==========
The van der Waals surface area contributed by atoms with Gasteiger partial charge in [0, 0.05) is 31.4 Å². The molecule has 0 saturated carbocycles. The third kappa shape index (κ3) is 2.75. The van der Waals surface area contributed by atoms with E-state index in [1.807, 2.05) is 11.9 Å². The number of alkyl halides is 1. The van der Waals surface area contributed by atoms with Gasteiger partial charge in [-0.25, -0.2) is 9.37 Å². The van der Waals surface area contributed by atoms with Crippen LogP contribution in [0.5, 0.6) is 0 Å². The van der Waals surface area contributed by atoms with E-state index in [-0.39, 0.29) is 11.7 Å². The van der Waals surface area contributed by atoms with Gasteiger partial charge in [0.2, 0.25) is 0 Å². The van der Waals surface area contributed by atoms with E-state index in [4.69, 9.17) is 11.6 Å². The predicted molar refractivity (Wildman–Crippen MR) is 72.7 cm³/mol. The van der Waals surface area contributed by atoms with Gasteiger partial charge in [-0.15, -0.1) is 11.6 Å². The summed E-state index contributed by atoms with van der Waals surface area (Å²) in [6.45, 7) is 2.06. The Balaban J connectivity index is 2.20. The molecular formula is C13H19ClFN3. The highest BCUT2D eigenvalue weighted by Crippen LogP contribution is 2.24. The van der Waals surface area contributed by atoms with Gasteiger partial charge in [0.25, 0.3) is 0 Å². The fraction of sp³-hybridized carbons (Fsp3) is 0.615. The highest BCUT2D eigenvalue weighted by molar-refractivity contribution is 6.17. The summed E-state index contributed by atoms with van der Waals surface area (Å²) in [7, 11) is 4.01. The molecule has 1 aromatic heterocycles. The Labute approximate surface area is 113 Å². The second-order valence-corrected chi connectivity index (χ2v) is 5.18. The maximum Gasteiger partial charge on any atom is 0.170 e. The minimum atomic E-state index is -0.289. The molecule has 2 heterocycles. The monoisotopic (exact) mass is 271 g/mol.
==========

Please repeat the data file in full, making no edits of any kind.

The van der Waals surface area contributed by atoms with Gasteiger partial charge in [0, 0.05) is 31.4 Å². The molecule has 0 saturated carbocycles. The third kappa shape index (κ3) is 2.75. The van der Waals surface area contributed by atoms with E-state index in [1.807, 2.05) is 11.9 Å². The number of alkyl halides is 1. The van der Waals surface area contributed by atoms with Gasteiger partial charge in [-0.25, -0.2) is 9.37 Å². The van der Waals surface area contributed by atoms with Crippen LogP contribution in [0.5, 0.6) is 0 Å². The van der Waals surface area contributed by atoms with E-state index in [-0.39, 0.29) is 11.7 Å². The van der Waals surface area contributed by atoms with Gasteiger partial charge in [0.2, 0.25) is 0 Å². The van der Waals surface area contributed by atoms with E-state index in [4.69, 9.17) is 11.6 Å². The predicted molar refractivity (Wildman–Crippen MR) is 72.7 cm³/mol. The van der Waals surface area contributed by atoms with Gasteiger partial charge in [-0.15, -0.1) is 11.6 Å². The summed E-state index contributed by atoms with van der Waals surface area (Å²) in [6.45, 7) is 2.06. The Balaban J connectivity index is 2.20. The molecular formula is C13H19ClFN3. The highest BCUT2D eigenvalue weighted by Crippen LogP contribution is 2.24. The van der Waals surface area contributed by atoms with Gasteiger partial charge in [0.25, 0.3) is 0 Å². The fraction of sp³-hybridized carbons (Fsp3) is 0.615. The highest BCUT2D eigenvalue weighted by molar-refractivity contribution is 6.17. The summed E-state index contributed by atoms with van der Waals surface area (Å²) in [7, 11) is 4.01. The molecule has 1 aromatic heterocycles. The Labute approximate surface area is 113 Å². The second-order valence-corrected chi connectivity index (χ2v) is 5.18. The maximum Gasteiger partial charge on any atom is 0.170 e. The minimum atomic E-state index is -0.289. The molecule has 2 heterocycles. The monoisotopic (exact) mass is 271 g/mol.